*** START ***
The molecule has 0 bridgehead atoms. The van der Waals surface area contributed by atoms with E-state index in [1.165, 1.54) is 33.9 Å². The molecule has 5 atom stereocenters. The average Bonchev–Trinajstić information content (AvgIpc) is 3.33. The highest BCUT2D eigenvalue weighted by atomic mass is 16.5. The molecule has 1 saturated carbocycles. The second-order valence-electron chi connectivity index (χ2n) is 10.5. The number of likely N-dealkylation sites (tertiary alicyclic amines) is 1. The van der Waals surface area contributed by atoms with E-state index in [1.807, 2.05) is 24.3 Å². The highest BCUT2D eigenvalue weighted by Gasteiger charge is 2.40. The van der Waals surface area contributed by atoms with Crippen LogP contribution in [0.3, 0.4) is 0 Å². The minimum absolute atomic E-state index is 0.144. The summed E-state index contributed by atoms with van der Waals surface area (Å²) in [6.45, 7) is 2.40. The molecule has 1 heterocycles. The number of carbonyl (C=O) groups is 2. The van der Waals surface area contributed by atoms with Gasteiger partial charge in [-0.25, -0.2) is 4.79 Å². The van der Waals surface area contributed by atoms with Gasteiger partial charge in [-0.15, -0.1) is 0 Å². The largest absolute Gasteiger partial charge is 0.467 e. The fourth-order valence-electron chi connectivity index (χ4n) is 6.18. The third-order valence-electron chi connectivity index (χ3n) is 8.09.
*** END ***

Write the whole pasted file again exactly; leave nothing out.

The molecule has 0 bridgehead atoms. The van der Waals surface area contributed by atoms with E-state index in [1.165, 1.54) is 33.9 Å². The molecule has 5 atom stereocenters. The average Bonchev–Trinajstić information content (AvgIpc) is 3.33. The highest BCUT2D eigenvalue weighted by atomic mass is 16.5. The molecule has 1 saturated carbocycles. The second-order valence-electron chi connectivity index (χ2n) is 10.5. The number of likely N-dealkylation sites (tertiary alicyclic amines) is 1. The van der Waals surface area contributed by atoms with E-state index in [1.807, 2.05) is 24.3 Å². The highest BCUT2D eigenvalue weighted by Gasteiger charge is 2.40. The van der Waals surface area contributed by atoms with Crippen LogP contribution in [0.3, 0.4) is 0 Å². The minimum absolute atomic E-state index is 0.144. The summed E-state index contributed by atoms with van der Waals surface area (Å²) in [6.45, 7) is 2.40. The molecule has 1 heterocycles. The number of carbonyl (C=O) groups is 2. The van der Waals surface area contributed by atoms with Gasteiger partial charge in [-0.25, -0.2) is 4.79 Å². The van der Waals surface area contributed by atoms with Gasteiger partial charge in [-0.15, -0.1) is 0 Å². The largest absolute Gasteiger partial charge is 0.467 e. The fourth-order valence-electron chi connectivity index (χ4n) is 6.18. The third-order valence-electron chi connectivity index (χ3n) is 8.09.